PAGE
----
- The Washington Times - Monday, August 4, 2008

BEIRUT | The banner draped across one of downtown Beirut’s plush ice-cream parlors reads “taste the reconciliation.”

The specialty of the house is a multiflavored melange that includes all the colors of the parties of Lebanon’s political spectrum, now ostensibly united after three years of discord.

But sweet sloganeering aside, a political chill is in the air, as uncomfortable as Beirut’s summer heat. Tensions between Sunni and Shi’ite Muslims are rising, and Syria is reasserting its political clout three years after it was forced to withdraw its troops from Lebanon in the aftermath of the assassination of former Prime Minister Rafik Hariri.

Renewed fighting last week in the northern city of Tripoli, a Sunni-dominated region, underlined the precariousness of the peace agreement reached in Qatar in May between the Hezbollah-led opposition backed by Syria and Iran and the Western-supported March 14 movement, named for the start of the Cedar Revolution triggered by the Hariri assassination in February 2005.

“A lot of Saudi money has been put into the north to cultivate Wahhabi/Salafist ideology, to counter Hezbollah,” reflecting wider Sunni-Shi’ite regional rivalries, said Ahmad Moussali, a professor of political science and Islamic studies at the American University of Beirut. “These radicals see the Lebanese army as weak, and March 14 Sunnis cannot stop them confronting Shi’ites or Alawites.”

Alawites are members of a Shi’ite offshoot that is the sect of Syrian President Bashar Assad.

Saudi Arabia follows the strict Wahhabi branch of Sunni Islam. Salafism is a variant of Wahhabism practiced largely in northern Africa. Hezbollah is a Shi’ite Islamist militant group based in Lebanon.

One northern Lebanese Sunni jihadist group called Fatah-al-Islam is regarded as a Syrian creation, raising suspicions that Damascus is orchestrating both sides of the Tripoli fighting.

“The Syrians like to see this kind of instability,” said David Schenker, a Lebanon specialist at the Washington Institute for Near East Policy. “At the end of the day, it may be the only thing that saves them from the tribunal.”

A U.N. tribunal investigating the Hariri assassination has implicated the Syrian intelligence agency, but Damascus has denied any involvement and has limited its cooperation.

The sectarian tensions in Lebanon, meanwhile, are fueled by the slightest of provocations.

Dozens of bullet-marked, shelled-out buildings line the Sunni-Alawite divide between the warring neighborhoods in Tripoli. One of them is Jamal al-Rai’s garage.

He said he thinks his property was targeted because “I had the banner of Saad Hariri outside.”

Saad Hariri, Sunni head of the March 14-aligned Future Movement, is the son and political heir of Rafik Hariri, whose assassination on Feb. 14, 2005, sparked Lebanon’s Cedar Revolution a month later. Almost a third of the population took to Beirut’s streets to protest what they regarded as a hit against a political figure resisting Syrian domination.

However, the March 14 movement re-energized Hezbollah and its supporters, who quit the government in 2006 to try to block formation of a U.N. tribunal to investigate the Hariri killing. Now the tribunal, created last year, may be in jeopardy. Under the Qatar peace agreement, Hezbollah achieved long-sought veto power over government actions.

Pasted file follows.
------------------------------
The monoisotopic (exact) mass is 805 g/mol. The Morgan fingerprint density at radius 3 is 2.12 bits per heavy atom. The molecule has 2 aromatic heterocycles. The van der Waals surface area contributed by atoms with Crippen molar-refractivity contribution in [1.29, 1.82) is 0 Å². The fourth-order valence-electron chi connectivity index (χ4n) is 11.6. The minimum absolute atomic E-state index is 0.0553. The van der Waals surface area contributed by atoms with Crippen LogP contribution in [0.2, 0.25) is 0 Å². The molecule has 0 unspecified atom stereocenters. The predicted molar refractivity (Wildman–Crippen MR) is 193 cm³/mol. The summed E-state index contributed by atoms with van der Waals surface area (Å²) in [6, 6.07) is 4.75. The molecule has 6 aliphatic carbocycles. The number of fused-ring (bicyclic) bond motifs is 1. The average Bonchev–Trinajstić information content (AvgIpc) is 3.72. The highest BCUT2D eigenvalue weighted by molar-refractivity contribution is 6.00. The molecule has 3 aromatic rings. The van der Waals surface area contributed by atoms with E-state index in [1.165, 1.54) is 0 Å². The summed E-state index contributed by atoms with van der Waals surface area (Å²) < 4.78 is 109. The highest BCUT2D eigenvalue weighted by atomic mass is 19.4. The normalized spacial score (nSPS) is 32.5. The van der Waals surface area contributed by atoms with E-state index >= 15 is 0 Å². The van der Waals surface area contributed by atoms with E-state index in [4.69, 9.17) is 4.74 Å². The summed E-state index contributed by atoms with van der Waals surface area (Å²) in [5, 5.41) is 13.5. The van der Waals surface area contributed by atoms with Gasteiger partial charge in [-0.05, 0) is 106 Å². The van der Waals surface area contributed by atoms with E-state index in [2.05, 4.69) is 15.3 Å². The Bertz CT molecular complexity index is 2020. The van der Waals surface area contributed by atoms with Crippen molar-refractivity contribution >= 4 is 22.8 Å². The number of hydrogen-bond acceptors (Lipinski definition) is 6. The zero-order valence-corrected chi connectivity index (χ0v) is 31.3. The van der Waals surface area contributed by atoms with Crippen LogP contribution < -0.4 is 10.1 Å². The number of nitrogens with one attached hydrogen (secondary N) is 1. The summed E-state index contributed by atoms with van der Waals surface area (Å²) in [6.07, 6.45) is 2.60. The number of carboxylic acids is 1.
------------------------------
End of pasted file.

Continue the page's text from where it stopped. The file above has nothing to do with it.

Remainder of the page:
On Friday, the new “unity” government announced agreement on a policy statement defending Hezbollah’s right to keep weapons to defend the country against Israel. The statement is to be presented to parliament next week, according to the Reuters news agency.

In the meantime, Syria’s Mr. Assad is enjoying at least a temporary rehabilitation. Invited to a Mediterranean summit in Paris recently, he met for an hour and 15 minutes with French President Nicolas Sarkozy. Turkey has been mediating talks between Syria and Israel over the Israeli-occupied Golan Heights and other issues.

“The Syrians have won the political battle in Lebanon and have split the United States from France by opening negotiations with Israel,” Mr. Schenker said.

Syrian pledges to recognize Lebanese sovereignty, demarcate the border and establish an embassy in Beirut may wait, he said, in anticipation of a new Lebanese government and an international environment more friendly to Damascus.

Syria’s resurgence disheartens Sunnis, already unsettled by Hezbollah’s brief takeover of West Beirut in May and the formation of the unity government.

“We hope the international community will not allow Syria back here,” Sunni politician Bassam Khodar Agha, president of the March 14-linked Free Lebanese Movement, said in a recent interview in Tripoli. “Syria is causing unrest to facilitate Hezbollah. But we trust that the U.S. will support a democratic and free Lebanon.”

At a hearing in Washington on Tuesday, Rep. Gary L. Ackerman, chairman of the House Foreign Affairs subcommittee on the Middle East and South Asia, criticized the Bush administration for failing to provide sufficient backing to the March 14 alliance.

“There is a serious need for us to review both our overall strategy and our tactics,” the New York Democrat said. “What happened in Lebanon [in May] was absolutely foreseeable and probably preventable. The Bush administration’s response remained limited and tactical.”

Jeffrey D. Feltman, a former U.S. ambassador to Lebanon and now the principal deputy assistant secretary of state in the Bureau of Near Eastern Affairs, defended U.S. policy in Lebanon as “a long-term investment,” focusing on improving the capability of the Lebanese army “to reduce the need for the Lebanese to rely on private militias.”

cBarbara Slavin and Baptiste Etchegaray in Washington contributed to this article.

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